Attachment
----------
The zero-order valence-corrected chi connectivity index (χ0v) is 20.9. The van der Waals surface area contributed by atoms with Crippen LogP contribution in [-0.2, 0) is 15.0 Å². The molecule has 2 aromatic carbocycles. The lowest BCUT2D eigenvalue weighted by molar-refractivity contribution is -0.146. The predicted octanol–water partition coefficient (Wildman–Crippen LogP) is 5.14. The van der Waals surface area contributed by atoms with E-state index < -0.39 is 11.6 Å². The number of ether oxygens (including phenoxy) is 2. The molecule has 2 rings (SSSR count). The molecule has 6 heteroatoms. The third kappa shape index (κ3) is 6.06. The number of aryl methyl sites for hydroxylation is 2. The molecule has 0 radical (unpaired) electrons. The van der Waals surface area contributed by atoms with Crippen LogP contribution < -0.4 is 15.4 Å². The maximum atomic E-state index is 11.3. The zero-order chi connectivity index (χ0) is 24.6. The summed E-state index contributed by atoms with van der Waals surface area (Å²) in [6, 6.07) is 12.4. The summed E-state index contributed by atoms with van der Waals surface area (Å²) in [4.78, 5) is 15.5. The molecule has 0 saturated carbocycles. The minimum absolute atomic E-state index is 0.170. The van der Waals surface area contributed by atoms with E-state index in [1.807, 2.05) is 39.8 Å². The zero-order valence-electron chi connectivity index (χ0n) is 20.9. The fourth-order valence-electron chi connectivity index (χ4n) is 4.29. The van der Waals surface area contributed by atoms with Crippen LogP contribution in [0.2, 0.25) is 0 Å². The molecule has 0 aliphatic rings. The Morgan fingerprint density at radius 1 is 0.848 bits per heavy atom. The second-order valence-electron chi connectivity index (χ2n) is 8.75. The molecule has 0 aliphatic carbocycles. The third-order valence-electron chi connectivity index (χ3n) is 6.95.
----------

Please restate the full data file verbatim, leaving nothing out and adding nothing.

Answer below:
The zero-order valence-corrected chi connectivity index (χ0v) is 20.9. The van der Waals surface area contributed by atoms with Crippen LogP contribution in [-0.2, 0) is 15.0 Å². The molecule has 2 aromatic carbocycles. The lowest BCUT2D eigenvalue weighted by molar-refractivity contribution is -0.146. The predicted octanol–water partition coefficient (Wildman–Crippen LogP) is 5.14. The van der Waals surface area contributed by atoms with E-state index < -0.39 is 11.6 Å². The number of ether oxygens (including phenoxy) is 2. The molecule has 2 rings (SSSR count). The molecule has 6 heteroatoms. The third kappa shape index (κ3) is 6.06. The number of aryl methyl sites for hydroxylation is 2. The molecule has 0 radical (unpaired) electrons. The van der Waals surface area contributed by atoms with Crippen LogP contribution < -0.4 is 15.4 Å². The maximum atomic E-state index is 11.3. The zero-order chi connectivity index (χ0) is 24.6. The summed E-state index contributed by atoms with van der Waals surface area (Å²) in [6, 6.07) is 12.4. The summed E-state index contributed by atoms with van der Waals surface area (Å²) in [4.78, 5) is 15.5. The molecule has 0 saturated carbocycles. The minimum absolute atomic E-state index is 0.170. The van der Waals surface area contributed by atoms with E-state index in [1.807, 2.05) is 39.8 Å². The zero-order valence-electron chi connectivity index (χ0n) is 20.9. The fourth-order valence-electron chi connectivity index (χ4n) is 4.29. The van der Waals surface area contributed by atoms with Crippen LogP contribution in [0.2, 0.25) is 0 Å². The molecule has 0 aliphatic rings. The Morgan fingerprint density at radius 1 is 0.848 bits per heavy atom. The second-order valence-electron chi connectivity index (χ2n) is 8.75. The molecule has 0 aliphatic carbocycles. The third-order valence-electron chi connectivity index (χ3n) is 6.95.